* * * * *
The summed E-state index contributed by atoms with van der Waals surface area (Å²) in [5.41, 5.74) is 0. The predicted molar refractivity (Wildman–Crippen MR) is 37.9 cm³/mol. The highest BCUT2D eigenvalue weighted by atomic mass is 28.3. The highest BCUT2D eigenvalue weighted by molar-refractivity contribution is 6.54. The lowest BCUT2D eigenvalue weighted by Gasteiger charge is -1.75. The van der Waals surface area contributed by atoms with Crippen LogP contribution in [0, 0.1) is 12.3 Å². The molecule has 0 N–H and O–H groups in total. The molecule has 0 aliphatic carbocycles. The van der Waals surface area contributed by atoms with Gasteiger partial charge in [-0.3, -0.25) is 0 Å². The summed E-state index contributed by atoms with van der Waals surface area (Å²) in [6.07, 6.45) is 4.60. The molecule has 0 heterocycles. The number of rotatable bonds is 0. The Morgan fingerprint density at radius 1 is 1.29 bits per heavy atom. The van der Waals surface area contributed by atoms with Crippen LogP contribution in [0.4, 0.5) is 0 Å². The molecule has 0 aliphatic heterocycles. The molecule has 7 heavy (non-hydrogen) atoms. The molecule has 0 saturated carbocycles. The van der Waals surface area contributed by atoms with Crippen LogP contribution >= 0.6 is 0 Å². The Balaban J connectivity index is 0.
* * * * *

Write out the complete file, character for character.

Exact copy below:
The summed E-state index contributed by atoms with van der Waals surface area (Å²) in [5.41, 5.74) is 0. The predicted molar refractivity (Wildman–Crippen MR) is 37.9 cm³/mol. The highest BCUT2D eigenvalue weighted by atomic mass is 28.3. The highest BCUT2D eigenvalue weighted by molar-refractivity contribution is 6.54. The lowest BCUT2D eigenvalue weighted by Gasteiger charge is -1.75. The van der Waals surface area contributed by atoms with Crippen LogP contribution in [0, 0.1) is 12.3 Å². The molecule has 0 N–H and O–H groups in total. The molecule has 0 aliphatic carbocycles. The van der Waals surface area contributed by atoms with Gasteiger partial charge in [-0.3, -0.25) is 0 Å². The summed E-state index contributed by atoms with van der Waals surface area (Å²) in [6.07, 6.45) is 4.60. The molecule has 0 heterocycles. The number of rotatable bonds is 0. The Morgan fingerprint density at radius 1 is 1.29 bits per heavy atom. The van der Waals surface area contributed by atoms with Crippen LogP contribution in [0.4, 0.5) is 0 Å². The molecule has 0 aliphatic heterocycles. The molecule has 7 heavy (non-hydrogen) atoms. The molecule has 0 saturated carbocycles. The van der Waals surface area contributed by atoms with Crippen LogP contribution >= 0.6 is 0 Å². The Balaban J connectivity index is 0.